- Since the user has to capture a set of images on the shelf instead of counting the products, checking the prices, etc., it saves much time.
- Since the data collection process involves limited manual processing, it reduces manual errors to a great extent.
- It eliminates the possibility of manipulation during data capture, and the application automatically performs KPI computation.
- Computer vision-based application also helps capture data at a much more granular level (Tracking the eye level and position of the SKUs, tracking KPIs at the SKU level vs. Sub Brand/Brand level, and tracking several of the competitor activities) with the same data capture effort.
Ivy Eye- Image Recognition for Retail Execution
We have been working in the consumer goods space for 15+ years and have seen these technological shifts impacting the industry. As far as retail execution is concerned, we have been working with several of the top 100 Consumer Goods companies across the globe for the last several years. We have been through the journey mentioned above and played an active role in these technological advancements. Initially, we had a data entry application helping merchandisers (retail auditors) capture shelf data manually. We now have automated this through an Image recognition-based application called Ivy Eye.
We have seen tremendous improvement in retail execution activities by using the Ivy Eye solution, and CPGs can achieve 5%-60% savings in the time required for executing retail audits. It helps consumer goods companies to utilize this additional time to increase their outlet coverage. It will also help the merchandiser to have productive discussions with outlet managers and effectively execute corrective actions based on the system recommendations. We have also seen, on average, 97% accuracy of data reported by Ivy Eye and a reduction in manual errors by about 15%. The application utilizes the power of computer vision to track the data at a granular level. One such example is reporting SKU presence by the shelf level and computing the Eye level share of the shelf.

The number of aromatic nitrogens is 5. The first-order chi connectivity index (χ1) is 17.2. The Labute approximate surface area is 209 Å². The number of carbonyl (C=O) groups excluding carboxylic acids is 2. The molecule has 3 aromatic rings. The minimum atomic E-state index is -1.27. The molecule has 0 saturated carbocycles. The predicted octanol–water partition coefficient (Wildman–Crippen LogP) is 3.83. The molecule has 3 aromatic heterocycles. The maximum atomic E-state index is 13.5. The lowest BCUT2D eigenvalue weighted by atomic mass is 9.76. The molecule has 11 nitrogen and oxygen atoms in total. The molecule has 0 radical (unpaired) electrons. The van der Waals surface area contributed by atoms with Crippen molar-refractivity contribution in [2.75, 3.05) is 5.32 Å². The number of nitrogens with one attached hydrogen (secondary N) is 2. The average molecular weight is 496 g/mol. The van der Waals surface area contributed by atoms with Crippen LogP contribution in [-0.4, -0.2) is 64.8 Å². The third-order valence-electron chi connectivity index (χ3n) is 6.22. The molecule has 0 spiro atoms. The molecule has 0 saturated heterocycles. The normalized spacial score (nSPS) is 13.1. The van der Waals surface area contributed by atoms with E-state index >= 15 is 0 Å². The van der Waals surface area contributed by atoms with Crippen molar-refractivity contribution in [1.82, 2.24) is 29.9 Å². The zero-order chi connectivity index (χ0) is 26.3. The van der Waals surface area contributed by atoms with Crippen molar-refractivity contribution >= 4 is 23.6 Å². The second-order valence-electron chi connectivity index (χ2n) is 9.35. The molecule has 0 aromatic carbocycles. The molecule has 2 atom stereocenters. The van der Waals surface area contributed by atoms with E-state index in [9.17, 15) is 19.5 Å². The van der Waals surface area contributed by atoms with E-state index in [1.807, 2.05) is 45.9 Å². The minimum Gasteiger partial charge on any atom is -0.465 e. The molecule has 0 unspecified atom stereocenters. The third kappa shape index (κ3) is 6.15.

Future of Retail Execution Technology
Machine Learning, especially computer vision, has been advancing rapidly. New and optimized architectures have been getting released every few months. We shifted focus toward Edge Detection (On-Device Image Processing). It involves optimizing the current computer vision models and deploying those on the device. It helps to process the images on the mobile device itself, thereby eliminating the need for connectivity to process the images. Another area of focus is video-based recognition, which helps merchandisers capture the shelf through video rather than multiple images, thereby making this process more seamless. We also see that Augmented Reality (AR) / Virtual Reality (VR), in conjunction with machine learning and computer vision, can bring about a lot of technological advancements in Retail Execution in the coming days. One example is using Synthetic Shelf image generation through a Virtual reality application.